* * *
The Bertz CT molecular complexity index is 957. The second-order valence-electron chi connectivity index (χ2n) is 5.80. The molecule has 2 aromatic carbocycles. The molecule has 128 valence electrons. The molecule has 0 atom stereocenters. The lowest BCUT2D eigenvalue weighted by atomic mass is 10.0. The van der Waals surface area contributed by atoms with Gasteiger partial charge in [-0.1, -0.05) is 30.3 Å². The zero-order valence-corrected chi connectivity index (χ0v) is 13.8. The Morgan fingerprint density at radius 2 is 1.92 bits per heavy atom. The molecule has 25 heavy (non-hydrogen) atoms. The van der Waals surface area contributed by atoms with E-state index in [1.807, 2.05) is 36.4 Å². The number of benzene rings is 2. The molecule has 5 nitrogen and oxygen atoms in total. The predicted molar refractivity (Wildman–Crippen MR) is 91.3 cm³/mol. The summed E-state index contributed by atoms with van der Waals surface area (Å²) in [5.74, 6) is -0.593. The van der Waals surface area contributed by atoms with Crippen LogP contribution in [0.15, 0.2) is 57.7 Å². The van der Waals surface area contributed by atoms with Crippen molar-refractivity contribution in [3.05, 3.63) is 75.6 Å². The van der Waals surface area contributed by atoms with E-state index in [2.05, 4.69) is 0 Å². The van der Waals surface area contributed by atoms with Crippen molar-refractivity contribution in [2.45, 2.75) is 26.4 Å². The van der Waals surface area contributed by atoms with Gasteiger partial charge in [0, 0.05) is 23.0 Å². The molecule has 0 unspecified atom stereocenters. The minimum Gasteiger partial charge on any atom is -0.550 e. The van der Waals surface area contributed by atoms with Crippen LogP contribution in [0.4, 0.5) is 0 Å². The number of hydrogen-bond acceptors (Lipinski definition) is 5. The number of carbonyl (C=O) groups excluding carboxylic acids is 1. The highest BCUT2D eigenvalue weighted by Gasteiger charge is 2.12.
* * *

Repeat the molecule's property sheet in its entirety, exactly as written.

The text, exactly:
The Bertz CT molecular complexity index is 957. The second-order valence-electron chi connectivity index (χ2n) is 5.80. The molecule has 2 aromatic carbocycles. The molecule has 128 valence electrons. The molecule has 0 atom stereocenters. The lowest BCUT2D eigenvalue weighted by atomic mass is 10.0. The van der Waals surface area contributed by atoms with Gasteiger partial charge in [-0.1, -0.05) is 30.3 Å². The zero-order valence-corrected chi connectivity index (χ0v) is 13.8. The Morgan fingerprint density at radius 2 is 1.92 bits per heavy atom. The molecule has 25 heavy (non-hydrogen) atoms. The van der Waals surface area contributed by atoms with E-state index in [1.807, 2.05) is 36.4 Å². The number of benzene rings is 2. The molecule has 5 nitrogen and oxygen atoms in total. The predicted molar refractivity (Wildman–Crippen MR) is 91.3 cm³/mol. The summed E-state index contributed by atoms with van der Waals surface area (Å²) in [5.74, 6) is -0.593. The van der Waals surface area contributed by atoms with Crippen LogP contribution in [0.15, 0.2) is 57.7 Å². The van der Waals surface area contributed by atoms with Crippen molar-refractivity contribution in [3.05, 3.63) is 75.6 Å². The van der Waals surface area contributed by atoms with E-state index in [2.05, 4.69) is 0 Å². The van der Waals surface area contributed by atoms with Crippen molar-refractivity contribution in [2.45, 2.75) is 26.4 Å². The van der Waals surface area contributed by atoms with Gasteiger partial charge in [0, 0.05) is 23.0 Å². The molecule has 0 unspecified atom stereocenters. The minimum Gasteiger partial charge on any atom is -0.550 e. The van der Waals surface area contributed by atoms with Crippen LogP contribution in [0.4, 0.5) is 0 Å². The number of hydrogen-bond acceptors (Lipinski definition) is 5. The number of carbonyl (C=O) groups excluding carboxylic acids is 1. The highest BCUT2D eigenvalue weighted by Gasteiger charge is 2.12.